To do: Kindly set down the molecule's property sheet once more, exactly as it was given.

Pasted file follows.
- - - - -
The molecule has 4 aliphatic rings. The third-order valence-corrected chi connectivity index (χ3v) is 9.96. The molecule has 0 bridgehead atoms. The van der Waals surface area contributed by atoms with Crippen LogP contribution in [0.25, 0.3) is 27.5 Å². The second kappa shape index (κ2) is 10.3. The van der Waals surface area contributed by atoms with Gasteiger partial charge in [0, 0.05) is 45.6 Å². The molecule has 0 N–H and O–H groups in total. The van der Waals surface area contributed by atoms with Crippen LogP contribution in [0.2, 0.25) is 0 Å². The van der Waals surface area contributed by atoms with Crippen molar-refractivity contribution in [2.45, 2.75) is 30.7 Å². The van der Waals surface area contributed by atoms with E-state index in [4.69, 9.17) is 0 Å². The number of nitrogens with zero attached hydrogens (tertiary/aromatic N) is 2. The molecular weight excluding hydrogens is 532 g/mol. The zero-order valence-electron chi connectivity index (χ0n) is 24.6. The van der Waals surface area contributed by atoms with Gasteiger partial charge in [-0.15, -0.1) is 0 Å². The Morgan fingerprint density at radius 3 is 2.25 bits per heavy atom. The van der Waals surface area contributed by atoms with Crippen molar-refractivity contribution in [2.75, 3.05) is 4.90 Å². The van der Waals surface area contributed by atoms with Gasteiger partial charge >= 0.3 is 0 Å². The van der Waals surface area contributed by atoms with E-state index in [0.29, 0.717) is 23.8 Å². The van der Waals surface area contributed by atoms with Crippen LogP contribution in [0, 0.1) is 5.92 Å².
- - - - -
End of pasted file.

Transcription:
The molecule has 4 aliphatic rings. The third-order valence-corrected chi connectivity index (χ3v) is 9.96. The molecule has 0 bridgehead atoms. The van der Waals surface area contributed by atoms with Crippen LogP contribution in [0.25, 0.3) is 27.5 Å². The second kappa shape index (κ2) is 10.3. The van der Waals surface area contributed by atoms with Gasteiger partial charge in [0, 0.05) is 45.6 Å². The molecule has 0 N–H and O–H groups in total. The van der Waals surface area contributed by atoms with Crippen LogP contribution in [0.2, 0.25) is 0 Å². The van der Waals surface area contributed by atoms with Crippen molar-refractivity contribution in [2.45, 2.75) is 30.7 Å². The van der Waals surface area contributed by atoms with E-state index in [4.69, 9.17) is 0 Å². The number of nitrogens with zero attached hydrogens (tertiary/aromatic N) is 2. The molecular weight excluding hydrogens is 532 g/mol. The zero-order valence-electron chi connectivity index (χ0n) is 24.6. The van der Waals surface area contributed by atoms with Gasteiger partial charge in [-0.15, -0.1) is 0 Å². The Morgan fingerprint density at radius 3 is 2.25 bits per heavy atom. The van der Waals surface area contributed by atoms with Crippen molar-refractivity contribution in [2.75, 3.05) is 4.90 Å². The van der Waals surface area contributed by atoms with Gasteiger partial charge >= 0.3 is 0 Å². The van der Waals surface area contributed by atoms with E-state index in [0.29, 0.717) is 23.8 Å². The van der Waals surface area contributed by atoms with Crippen LogP contribution in [0, 0.1) is 5.92 Å².